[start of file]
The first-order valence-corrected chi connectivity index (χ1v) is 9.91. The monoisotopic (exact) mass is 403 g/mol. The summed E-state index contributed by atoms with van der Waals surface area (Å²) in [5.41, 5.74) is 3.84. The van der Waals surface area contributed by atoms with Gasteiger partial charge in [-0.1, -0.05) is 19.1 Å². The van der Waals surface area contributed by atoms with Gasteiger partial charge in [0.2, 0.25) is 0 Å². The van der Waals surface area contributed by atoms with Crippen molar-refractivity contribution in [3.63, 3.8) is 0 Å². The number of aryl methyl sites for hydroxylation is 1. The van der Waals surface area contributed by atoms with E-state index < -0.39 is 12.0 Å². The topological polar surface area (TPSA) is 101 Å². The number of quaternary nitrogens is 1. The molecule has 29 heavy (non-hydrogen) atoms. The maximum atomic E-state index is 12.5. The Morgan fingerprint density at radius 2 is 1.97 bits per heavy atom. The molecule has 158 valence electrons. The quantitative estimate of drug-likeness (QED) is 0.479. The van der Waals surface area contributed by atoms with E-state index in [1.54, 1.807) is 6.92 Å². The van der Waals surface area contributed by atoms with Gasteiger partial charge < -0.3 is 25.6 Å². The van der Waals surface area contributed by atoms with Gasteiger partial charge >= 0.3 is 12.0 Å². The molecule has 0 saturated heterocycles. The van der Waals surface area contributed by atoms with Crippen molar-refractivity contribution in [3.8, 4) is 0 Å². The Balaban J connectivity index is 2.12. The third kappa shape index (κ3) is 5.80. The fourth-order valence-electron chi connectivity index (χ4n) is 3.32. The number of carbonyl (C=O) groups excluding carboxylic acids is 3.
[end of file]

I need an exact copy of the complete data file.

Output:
The first-order valence-corrected chi connectivity index (χ1v) is 9.91. The monoisotopic (exact) mass is 403 g/mol. The summed E-state index contributed by atoms with van der Waals surface area (Å²) in [5.41, 5.74) is 3.84. The van der Waals surface area contributed by atoms with Gasteiger partial charge in [-0.1, -0.05) is 19.1 Å². The van der Waals surface area contributed by atoms with Gasteiger partial charge in [0.2, 0.25) is 0 Å². The van der Waals surface area contributed by atoms with Crippen molar-refractivity contribution in [3.63, 3.8) is 0 Å². The number of aryl methyl sites for hydroxylation is 1. The van der Waals surface area contributed by atoms with E-state index < -0.39 is 12.0 Å². The topological polar surface area (TPSA) is 101 Å². The number of quaternary nitrogens is 1. The molecule has 29 heavy (non-hydrogen) atoms. The maximum atomic E-state index is 12.5. The Morgan fingerprint density at radius 2 is 1.97 bits per heavy atom. The molecule has 158 valence electrons. The quantitative estimate of drug-likeness (QED) is 0.479. The van der Waals surface area contributed by atoms with E-state index in [1.54, 1.807) is 6.92 Å². The van der Waals surface area contributed by atoms with Gasteiger partial charge < -0.3 is 25.6 Å². The van der Waals surface area contributed by atoms with Gasteiger partial charge >= 0.3 is 12.0 Å². The molecule has 0 saturated heterocycles. The van der Waals surface area contributed by atoms with Crippen molar-refractivity contribution in [3.8, 4) is 0 Å². The Balaban J connectivity index is 2.12. The third kappa shape index (κ3) is 5.80. The fourth-order valence-electron chi connectivity index (χ4n) is 3.32. The number of carbonyl (C=O) groups excluding carboxylic acids is 3.